The literal translation refers to the feather worn in the helmet of King Henri IV of France, whose bravery and flamboyance gave the word its idiomatic meaning. It describes an almost reckless heroism best exemplified by French dramatist Edmond Rostand’s most famous character, Cyrano de Bergerac (created in 1897), who admired King Henri’s courage and was partly responsible for establishing “panache” as a desirable quality in a person.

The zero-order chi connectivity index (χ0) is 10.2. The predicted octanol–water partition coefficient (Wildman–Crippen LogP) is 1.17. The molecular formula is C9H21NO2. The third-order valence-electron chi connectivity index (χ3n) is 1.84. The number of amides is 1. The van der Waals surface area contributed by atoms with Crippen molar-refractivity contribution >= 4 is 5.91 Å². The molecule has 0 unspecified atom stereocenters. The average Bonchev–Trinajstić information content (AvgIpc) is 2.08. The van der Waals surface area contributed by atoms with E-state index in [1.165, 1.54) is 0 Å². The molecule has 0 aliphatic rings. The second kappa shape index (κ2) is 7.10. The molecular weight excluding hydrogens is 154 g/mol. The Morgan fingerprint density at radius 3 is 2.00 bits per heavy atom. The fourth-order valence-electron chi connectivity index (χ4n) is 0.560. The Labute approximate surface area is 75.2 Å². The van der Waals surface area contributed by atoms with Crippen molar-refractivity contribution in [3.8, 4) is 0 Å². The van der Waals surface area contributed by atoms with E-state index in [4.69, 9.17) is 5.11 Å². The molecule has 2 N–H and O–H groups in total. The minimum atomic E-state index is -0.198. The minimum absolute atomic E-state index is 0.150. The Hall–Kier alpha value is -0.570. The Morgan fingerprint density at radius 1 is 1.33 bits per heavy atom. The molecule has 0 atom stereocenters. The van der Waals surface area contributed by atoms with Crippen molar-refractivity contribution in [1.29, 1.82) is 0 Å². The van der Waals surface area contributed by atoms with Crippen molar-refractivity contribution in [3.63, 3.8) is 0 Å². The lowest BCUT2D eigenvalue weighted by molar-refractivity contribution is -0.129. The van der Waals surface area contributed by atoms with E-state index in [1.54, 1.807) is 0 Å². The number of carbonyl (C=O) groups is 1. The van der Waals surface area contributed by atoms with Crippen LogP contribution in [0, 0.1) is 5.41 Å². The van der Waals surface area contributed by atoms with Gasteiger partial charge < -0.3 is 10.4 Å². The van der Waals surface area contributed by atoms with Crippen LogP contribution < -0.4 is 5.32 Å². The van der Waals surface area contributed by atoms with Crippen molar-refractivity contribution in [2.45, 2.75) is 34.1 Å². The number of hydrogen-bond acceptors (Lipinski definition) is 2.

We now also use it in reference to anything that exudes flair, from a musical performance to an outstandingly cooked meal.

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